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The History of Multiracialism in the United States of America

The Color of Us: Blog Post 02

By: Sonya Colattur

woman holding a book, next to a coffee mug

The stage was set. On a cool January morning in 2009, with all the pomp and circumstance of Washington DC, massive crowds stood and collectively witnessed the inauguration of the 44th President of the United States of America…Barack Hussein Obama. Many media outlets, as well as political commentators, academic scholars and American voters heralded President Obama as “the first Black President of the United States”.

But President Obama is multiracial, a person of two or more races, and has always been very open about his racial identity from the very beginning of his political career. He has spoken often about his mother, a white woman from Kansas who fell in love and married a black man from Kenya. A similar racial labelling has happened to Tiger Woods, regarded by many as “the first Black professional golfer to win at Augusta National”. But Tiger Woods is also multiracial. His father was of African American, Chinese and Native American descent, while his mother is of Thai, Chinese and Dutch descent. The list of well-known multiracial politicians, athletes and movie stars is numerous, but their racial identification as multiracial is lesser known and often overlooked in contrast to the societal definition of their race based solely on their phenotypic features. Recognizing and honoring the many parts of self involved in one’s racial identity is an important component of the multiracial experience and one that has not been part of our larger conversation about race. Our systematic categorization of people based on race has left many multiracial individuals with internal conflict, often forced to deny or dismiss their history, heritage and existence in order to neatly fit into the mold and categories society has constructed. This is not a new phenomenon. Seen through the historical lens of slavery, and later segregation, identification and categorization based on race has a discriminatory origin. In 1790, the first United States population census classified free residents as “white” or “other”, while black slaves were not included in the census at all. In 1860, the census had expanded to three categories that included “white”, “black” or “mulatto”. Mulatto, being a derogatory term used to identify a person of mixed “white” and “black” ancestry. The word “mulatto” originated from the Spanish word “mula” which means “mule”, an offspring from a horse and a donkey. Clearly offensive, derogatory, and illustrative of how multiracial people were viewed and devalued at the time. Yet the recognition of multiracialism, however offensive the term used, spoke to the growing realization that multiracial individuals existed as a result of white slave owners having forced sexual relationships with black female slaves. With the adoption of the 13th Amendment in 1865, which officially abolished slavery, the categorization of individuals according to race became paramount. While the 13th Amendment did end slavery, it did not end racism. In 1911, Arkansas passed Act 230 (House Bill 79), later to be known as the “One Drop Rule” that had two intended purposes. The first was to identify interracial cohabitation as a felony, and the second purpose was to identify anyone who had, as then stated, “any Negro blood whatsoever” as a second-class citizen. No other country had ever defined race in such a manner, and it was a clear attempt to maintain white supremacy for many years in the Jim Crow south. The landmark civil rights case of Loving vs Virginia in 1967 was a turning point in the recognition of interracial marriages in which the Supreme Court held that the 14th Amendment prohibits governments from discriminating against people on the basis of race, even in the area of love. A man and a woman met, fell in love, and married, except that in 1958, to marry someone of a different race was illegal in Virginia and both were sentenced to a year in prison. Although the Supreme Court ultimately ruled in their favor, the societal acceptance of interracial couples and their children continues to be met with curiosity, resistance and even racism in the 21st century. Although the origins of multiracialism are woven into the painful fabric of slavery in the history of the United States, the present and future for multiracial individuals is filled with promise and possibility if we recognize and celebrate diversity, discard the limits of racial labels and embrace the humanity of acceptance.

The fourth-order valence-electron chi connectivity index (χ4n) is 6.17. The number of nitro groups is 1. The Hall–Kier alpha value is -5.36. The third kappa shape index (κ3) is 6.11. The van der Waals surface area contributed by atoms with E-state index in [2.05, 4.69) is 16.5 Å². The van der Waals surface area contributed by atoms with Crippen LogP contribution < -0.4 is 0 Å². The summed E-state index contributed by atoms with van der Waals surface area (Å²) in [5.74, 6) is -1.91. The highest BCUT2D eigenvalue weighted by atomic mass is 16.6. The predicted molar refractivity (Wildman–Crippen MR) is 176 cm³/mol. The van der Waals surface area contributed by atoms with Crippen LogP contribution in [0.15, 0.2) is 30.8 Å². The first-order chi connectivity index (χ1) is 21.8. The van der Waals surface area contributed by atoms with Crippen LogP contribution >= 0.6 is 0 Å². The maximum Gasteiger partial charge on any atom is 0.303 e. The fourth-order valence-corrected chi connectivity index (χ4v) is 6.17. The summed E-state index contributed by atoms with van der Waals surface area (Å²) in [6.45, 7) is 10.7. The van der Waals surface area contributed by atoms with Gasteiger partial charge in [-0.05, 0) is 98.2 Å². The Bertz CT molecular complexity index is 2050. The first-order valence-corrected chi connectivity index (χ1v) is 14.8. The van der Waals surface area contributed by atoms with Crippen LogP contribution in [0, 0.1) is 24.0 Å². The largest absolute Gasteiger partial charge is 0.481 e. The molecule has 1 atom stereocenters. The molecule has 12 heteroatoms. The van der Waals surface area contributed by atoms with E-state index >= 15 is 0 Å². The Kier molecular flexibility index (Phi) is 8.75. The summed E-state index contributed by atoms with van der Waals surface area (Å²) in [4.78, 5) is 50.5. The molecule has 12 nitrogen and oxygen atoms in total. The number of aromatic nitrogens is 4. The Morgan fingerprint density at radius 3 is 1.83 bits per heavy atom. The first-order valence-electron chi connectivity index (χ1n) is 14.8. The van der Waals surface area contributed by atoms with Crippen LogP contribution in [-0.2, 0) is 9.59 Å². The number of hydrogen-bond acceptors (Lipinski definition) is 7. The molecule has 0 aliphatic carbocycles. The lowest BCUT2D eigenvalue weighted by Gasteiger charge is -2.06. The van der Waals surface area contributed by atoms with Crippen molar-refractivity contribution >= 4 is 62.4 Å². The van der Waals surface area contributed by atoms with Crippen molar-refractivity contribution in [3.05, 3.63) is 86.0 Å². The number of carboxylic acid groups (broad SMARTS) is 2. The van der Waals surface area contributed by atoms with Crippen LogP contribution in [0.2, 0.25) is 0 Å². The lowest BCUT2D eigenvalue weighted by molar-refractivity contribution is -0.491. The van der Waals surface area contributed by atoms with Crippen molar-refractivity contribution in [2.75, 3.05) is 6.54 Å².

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By creating The Color of Us, my goal is to foster connection, increase opportunities and evoke conversations that raise awareness about the experience of multiracial and multicultural youth in our society. Learn more by checking out the about page!

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